This is a rewrite of an older post, but it seems like a good one to repeat. You don’t have to be an accountant or an MBA to do a business plan, but you will be better off with a basic understanding of these six essential financial terms. Otherwise, you’re doomed to either having somebody else develop and explain your numbers, or not having your numbers correct.
It isn’t that hard, and it’s worth knowing. If you are going to plan your business, you will want to plan your numbers. So there are these six terms to learn. I’m not going to get into formal business or legal definitions, and I will use examples:
- Assets: cash, accounts receivable, inventory, land, buildings, vehicles, furniture, and other things the company owns are assets. Assets can usually be sold to somebody else. One definition is anything with monetary value that a business owns.
- Liabilities: debts, notes payable, accounts payable, amounts of money owed to be paid back.
- Capital (also called equity): ownership, stock, investment, retained earnings. Actually there’s an iron-clad and never-broken rule of accounting: Assets = Liabilities + Capital. That means you can subtract liabilities from assets to calculate capital.
- Sales: exchanging goods or services for money. Most people understand sales already, but the timing of sales is important. Technically, the sale happens when the goods or services are delivered, whether or not there is immediate payment, and regardless of how long ago you paid for what you’re selling.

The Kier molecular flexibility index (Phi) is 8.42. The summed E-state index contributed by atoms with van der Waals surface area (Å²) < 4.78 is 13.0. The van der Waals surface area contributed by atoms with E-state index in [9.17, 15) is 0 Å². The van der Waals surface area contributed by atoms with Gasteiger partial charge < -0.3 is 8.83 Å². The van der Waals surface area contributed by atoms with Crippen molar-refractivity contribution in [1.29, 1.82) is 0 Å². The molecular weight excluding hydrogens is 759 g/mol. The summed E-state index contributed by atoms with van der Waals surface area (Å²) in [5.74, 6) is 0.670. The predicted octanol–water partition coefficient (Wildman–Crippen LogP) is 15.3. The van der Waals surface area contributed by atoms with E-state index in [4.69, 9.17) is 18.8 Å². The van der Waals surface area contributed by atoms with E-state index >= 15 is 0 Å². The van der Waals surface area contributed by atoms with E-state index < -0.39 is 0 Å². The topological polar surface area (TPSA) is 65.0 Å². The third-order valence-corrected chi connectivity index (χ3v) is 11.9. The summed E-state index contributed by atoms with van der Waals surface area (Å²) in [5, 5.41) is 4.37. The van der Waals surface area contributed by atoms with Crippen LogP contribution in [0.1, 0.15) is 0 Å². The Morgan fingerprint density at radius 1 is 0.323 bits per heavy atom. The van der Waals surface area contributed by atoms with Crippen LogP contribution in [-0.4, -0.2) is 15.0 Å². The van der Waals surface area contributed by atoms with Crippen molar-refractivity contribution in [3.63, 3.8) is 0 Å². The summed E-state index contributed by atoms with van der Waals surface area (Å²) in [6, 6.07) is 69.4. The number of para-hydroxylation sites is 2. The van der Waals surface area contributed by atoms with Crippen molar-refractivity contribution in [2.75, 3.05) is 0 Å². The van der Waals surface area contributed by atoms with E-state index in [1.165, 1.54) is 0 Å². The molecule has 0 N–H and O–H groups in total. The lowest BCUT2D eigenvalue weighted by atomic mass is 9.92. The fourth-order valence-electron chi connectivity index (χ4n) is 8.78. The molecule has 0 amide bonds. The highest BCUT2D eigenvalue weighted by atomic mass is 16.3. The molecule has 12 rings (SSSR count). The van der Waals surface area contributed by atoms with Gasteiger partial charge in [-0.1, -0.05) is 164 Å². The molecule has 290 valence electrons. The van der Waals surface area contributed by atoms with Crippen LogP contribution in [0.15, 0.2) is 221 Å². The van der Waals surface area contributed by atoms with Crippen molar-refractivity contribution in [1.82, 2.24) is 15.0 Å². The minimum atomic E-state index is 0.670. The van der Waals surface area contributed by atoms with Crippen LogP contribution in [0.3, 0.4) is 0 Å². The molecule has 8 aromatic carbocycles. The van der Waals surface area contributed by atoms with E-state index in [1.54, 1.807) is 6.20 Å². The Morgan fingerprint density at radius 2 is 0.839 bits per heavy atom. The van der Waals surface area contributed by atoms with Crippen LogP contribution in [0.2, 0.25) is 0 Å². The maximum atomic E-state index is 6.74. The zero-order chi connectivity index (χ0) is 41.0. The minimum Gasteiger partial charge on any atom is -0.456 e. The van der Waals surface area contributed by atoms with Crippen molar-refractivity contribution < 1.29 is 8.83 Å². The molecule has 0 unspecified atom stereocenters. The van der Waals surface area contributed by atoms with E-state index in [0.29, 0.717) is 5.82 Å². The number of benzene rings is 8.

- Cost of Sales (also called Cost of Goods Sold (COGS), Direct Costs, and Unit Costs): the raw materials and assembly costs, the cost of finished goods that are then resold, the direct cost of delivering the service. This is what the bookstore paid for the book you buy, it’s the gasoline and maintenance costs of a taxi ride, it’s the cost of printing and binding and royalties when a publisher sells a book to a store for resale. And timing is important for this one too: it gets into the books at the same time that the sale is made, regardless of when you bought it or paid for it.
- Expenses (usually called operating expenses): office rent, administrative and marketing and development payroll, telephone bills, Internet access, all those things a business pays for but doesn’t resell. Tax and interest are also expenses. And the timing is supposed to be when you are committed to the expense, regardless of when you pay for it.
- Profits (also called Income): Sales less cost of sales less expenses. Expenses in this case includes depreciation, amortization, interest, and taxes. And if you don’t know what depreciation or amortization are, don’t sweat it, neither one of them belongs in my list of six essential terms.
Sure, you can spend a lifetime analyzing and getting to know the ins and outs of it, but these are basics every business owner and entrepreneur should know. In my opinion.
Love it,Straight,easy,refreshing.Thanks a lot
Great list Tim – I know there are so many and where do stop but I would add Economic Value Added or EVA. EVA brings all these terms together and provides a great overall picture. As you know, EVA is the Net operating income after taxes Minus the Cost of Capital. It really helps weight income statement performance against balance sheet condtion.
Love this. Straight forward and easy to digest. The real fun comes with measuring average sale and average gross per client. Thanks for a good post 🙂